The kids taught me how to play “Chinese War”, a variation on the card game War, that my cousins taught them over the holidays. Gavin got very frustrated when he was losing and decided to stop playing. I’m not sure how to help him deal better (faster? more easily?) with the frustrations of games that don’t go the way you wanted them to.
Lilah and I went to gymnastics class while Gavin played Civilization with his dad.
On the way home we passed a UPS store and Lilah asked me if we order things from UPS. I said no, and explained how people and companies pay UPS (or USPS or…) to pick up and then deliver their packages for them.
We started a project making hearts out of paper. It involves stapling and cutting with a paper cutter so the kids practiced their safe and effective stapling and paper cutting. We made a huge heart but don’t think it could stay up that way so we might just string them as a garland.
I read a chapter of The Wizard of Oz to them. We talked about what cowardly means, since we just met the Cowardly Lion.
There was coolmathgames.com play together.
They played several more hands of Chinese War, often getting really frustrated but continuing or playing again later. It’s hard for me to decide whether and when to step in and say, “This is causing too much frustration” and whether and when to let them keep hitting the same wall and trying again. Sometimes they deal with it alright and sometimes they get mad, yell, throw things, refuse to do anything for twenty minutes, Gavin more than Lilah as his expectations are often higher. More and more I think I need to say aloud what I notice happening, maybe say what I would feel or choose if I were in the same position and then let them work it out. Solving problems for others doesn’t work for kids any better than for adults.
The perler beads came out again. A ninja star was designed by Gavin and a lace circle by Lilah.
We went to Lindsay Garden park and the kids spun on the merry go round for a long while while I used the swings.
Then we went on a short walk through the cemetery. There is supposed to be a nesting owl who comes every year about this time but I have no idea which tree they call home. Maybe sometime we’ll happen on an owl nest.
After lunch we watched a bit of the 5th Harry Potter movie. We’re listening to the 3rd audio book when we’re driving around.
Then it was time for Lilah and I to pick up her friend from school.
All three kids played with K’nex, Legos and pop beads together, making up an epic tale involving ninjas, queens and magic ala Harry Potter. There was scepter building, underwater place building, cat drawing, cafe visiting and everything else they could toss in.
In the morning the K’nex were used with the pop beads to create this home for the pop bead characters they are designing and playing with.
We took a drive out to Promontory, Utah to visit the Golden Spike National Historic Site.
It was a long drive and so we were happy to get out and balance on the rails, inspect the replicas of the old locomotives, check out the large collection of tumbleweeds hiding behind the railing at the visitors center and admire various old tumbling down buildings (more me than the kids).
The actual gold spike was not at the site, it’s at Stanford University, but they had a replica there. So Gavin learned that word pretty solidly and has been using it since, at least twice that I’ve heard.
There was a crew working on restoring the locomotives, one coal burning, one wood burning. They were welding and scrubbing. The guide kept referring to Gavin as a girl and he never chose to correct him, so I followed his lead. Afterward I told him that he’s always free to point out he’s a boy if he wants to in these situations (happens shockingly frequently!) or ask me to if that’s more comfortable. He answered that he didn’t really care, which surprised and impressed me. The last time he was not happy about it at all. So we left it at that. It didn’t really matter enough to make a fuss over. If he’s comfortable, that’s what matters to me! A cat visited us while we were admiring the paint on the trains. She’s in charge of the mice, the guide told us. It seemed to me she was also an expert in visitor relations. She came right over to us and Lilah knew she’d like some petting. And she did.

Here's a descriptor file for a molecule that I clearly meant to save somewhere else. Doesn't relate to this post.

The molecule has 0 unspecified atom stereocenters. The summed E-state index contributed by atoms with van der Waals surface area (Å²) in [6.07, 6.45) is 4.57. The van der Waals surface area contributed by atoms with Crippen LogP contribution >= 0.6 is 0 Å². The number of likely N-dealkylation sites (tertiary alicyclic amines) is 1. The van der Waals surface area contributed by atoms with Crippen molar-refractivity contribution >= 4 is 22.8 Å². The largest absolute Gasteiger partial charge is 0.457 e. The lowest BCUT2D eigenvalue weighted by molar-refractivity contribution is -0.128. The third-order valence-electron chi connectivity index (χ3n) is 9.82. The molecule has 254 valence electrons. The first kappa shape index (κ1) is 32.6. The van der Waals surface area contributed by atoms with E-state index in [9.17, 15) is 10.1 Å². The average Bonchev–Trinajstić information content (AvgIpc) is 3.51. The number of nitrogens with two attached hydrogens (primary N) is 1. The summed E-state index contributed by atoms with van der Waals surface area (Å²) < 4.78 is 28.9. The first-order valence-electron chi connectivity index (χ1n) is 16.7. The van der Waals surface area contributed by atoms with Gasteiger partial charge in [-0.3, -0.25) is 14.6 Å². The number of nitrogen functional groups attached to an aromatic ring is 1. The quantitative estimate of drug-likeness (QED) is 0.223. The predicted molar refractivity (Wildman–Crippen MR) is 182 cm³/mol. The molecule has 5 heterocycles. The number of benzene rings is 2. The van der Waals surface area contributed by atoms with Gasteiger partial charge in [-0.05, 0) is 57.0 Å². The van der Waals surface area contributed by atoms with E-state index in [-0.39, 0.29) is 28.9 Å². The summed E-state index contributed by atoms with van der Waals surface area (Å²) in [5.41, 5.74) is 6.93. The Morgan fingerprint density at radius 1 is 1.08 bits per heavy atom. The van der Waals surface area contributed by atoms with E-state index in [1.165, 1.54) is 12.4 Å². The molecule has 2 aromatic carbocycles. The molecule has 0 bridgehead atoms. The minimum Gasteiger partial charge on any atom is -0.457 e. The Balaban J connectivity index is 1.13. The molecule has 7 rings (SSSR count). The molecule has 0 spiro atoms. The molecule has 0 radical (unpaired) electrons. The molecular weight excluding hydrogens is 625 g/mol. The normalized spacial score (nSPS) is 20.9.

We learned that the trains had to stop every 15 or 100 miles, depending on what they burn to produce steam. We learned that hooking the trains to the other cars was a very very risky career with injuries and deaths likely. Here’s Lilah trying her hand at using the link.
Afterward, on our way home Lilah spotted a playground and shouted, “Mama, PLAYGROUND!”, in a sort of desperate plea/command. So we circled around and tried out another merry-go-round and teeter totter, climbing bubble, and finally the play structure. That seems to be how the kids rank the various options – older and probably more dangerous first, then new and plastic and (possibly) safer.
I’m glad to know a merry go round is still something that can occupy hours and endless combinations of movement and experimentation. I remember it the same way from my own childhood. There aren’t very many left in our city – only one that I know of but in smaller towns like where we stopped today there are probably many more older playthings left.
I’m working hard to get us outside every day and take advantage of the spring time weather we are having in the beginning of February. It’s gorgeous right now, even while it’s obviously a sign of climate change.
Gavin built with Magformers while Lilah and I made waffles.
After breakfast there was a game where they walked round and round the room while going imaginary places.
We read a few articles about the eruption of Mount Ontake in Japan. Then we looked at a video of a fish with a transparent head on National Geographic’s website. “I can see it’s brain! And it’s eyeballs are moving!”
There were baths and cuddling followed by several sudoku Chocolate Fix challenges together.
A lego garden was built with poison berry plants which grow berries that are red before they are ripe so people might think they are apples and eat them, then they have tiny black spots and then, when they are ripe they turn black.
We read an article for kids about Ebola and talked about what it is, where it is and how scary the outbreak is for Africa. We looked at our globe at the part of Africa where it is now.
There was more lego play.
I read a chapter of Wise Child to them and then we did some Spanish practice – animal words today.
We made some popcorn with our air popper (always fun to watch!) and read Paul Revere’s Midnight Ride by Stephen Krensky.